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Call Stamford (203) 325-4491
Bridgeport (203) 386-9844
Danbury (203) 816-8476
Greenwich (203) 489-2952
Hartford (860) 785-6585

New Haven (203) 916-5796
New London (860) 785-6581
Waterbury (203) 916-5785
Westport (203) 349-8154
Out of State (866) 248-8744

Think Quickly about Your Constitutional Rights. What Comes to Mind?

May 13, 2015 

Freedom of Speech?  Freedom of Religion?  Protection from Self-Incrimination?  Due Process of Law?

Among the many freedoms in the Bill of Rights and the Connecticut Constitution is one that often goes unnoticed. It is the right to a jury trial in suits at common law, which includes negligence.

Specifically, the Seventh Amendment provides:

“In Suits at common law, where the value in controversy shall exceed twenty dollars, the right of trial by jury shall be preserved, and no fact tried by a jury, shall be otherwise re-examined in any Court of the United States, than according to the rules of the common law.” U.S. Const. amend. VII.

This right is even mentioned in the rationale of the Declaration of Independence, in which the Signatories objected to the rule of King George III – among other reasons with which you may be more familiar – “[f]or depriving us in many cases, of the benefits of Trial by Jury . . . .” Declaration of Independence para. 2, cl. 18 (U.S. 1776).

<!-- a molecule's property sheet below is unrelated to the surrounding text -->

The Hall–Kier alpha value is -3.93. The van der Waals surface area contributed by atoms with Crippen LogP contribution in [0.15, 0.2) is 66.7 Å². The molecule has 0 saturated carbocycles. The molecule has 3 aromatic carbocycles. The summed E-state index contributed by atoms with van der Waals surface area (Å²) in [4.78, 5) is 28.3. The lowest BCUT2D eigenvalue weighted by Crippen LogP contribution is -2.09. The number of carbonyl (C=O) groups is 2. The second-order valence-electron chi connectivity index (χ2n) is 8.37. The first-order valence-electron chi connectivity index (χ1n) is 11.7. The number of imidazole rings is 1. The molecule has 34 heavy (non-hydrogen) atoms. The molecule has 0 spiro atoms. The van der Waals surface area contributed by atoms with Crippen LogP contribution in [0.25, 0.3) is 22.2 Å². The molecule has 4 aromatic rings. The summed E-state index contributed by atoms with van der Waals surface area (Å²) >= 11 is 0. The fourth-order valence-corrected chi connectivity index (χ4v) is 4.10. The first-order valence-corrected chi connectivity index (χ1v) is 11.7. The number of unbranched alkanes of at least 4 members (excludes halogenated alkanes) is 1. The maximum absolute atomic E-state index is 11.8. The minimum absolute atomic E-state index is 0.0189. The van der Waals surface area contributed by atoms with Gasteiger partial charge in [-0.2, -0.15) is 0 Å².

Similarly, Article I, Section 19, of the Connecticut Constitution also places this right at the center of Connecticut liberties: “[t]he right of trial by jury shall remain inviolate . . . “ Conn. Const. art. I, § 19 (1965), amended by Conn. Const. amend. IV (1972)); see also Conn. Const. art. I, § 21 (1818).  Again,  if the right being asserted has its roots in common law, the parties have a right to trial by jury. See Evans v. General Motors Corp., 893 A. 2d 371, 379 (2006).

This is not to say that there are not exceptions to this rule.  For example, the Federal and State Governments are only amenable to suit at all because they have given consent to be sued.  There is not a right to jury trials in those cases. See, e.g., Walker v. Sauvinet, 92 U. S. 90, 92 (1876); Skinner v. Angliker, 211 Conn. 370, 379-82 (1989); see also Conn. Gen. Stat. §4-160(f).

The latest information indicates that between July 1, 2013, and July 1, 2014, there were 69,073 cases that were disposed of.  Of those, only 4,293, or approximately 6.2%, were resolved at trial. Connecticut Judicial Branch, Civil Division – Cases on Docket: July 1, 2013 – June 30, 2014, http://www.jud.ct.gov/statistics/civil/CaseDoc_1314.pdf (last visited April 21, 2015).

As an election year approaches, and it seems that another round of tort reform may loom on the horizon, it is worth reminding ourselves of our essential freedoms – and that among those is the right to a jury trial.

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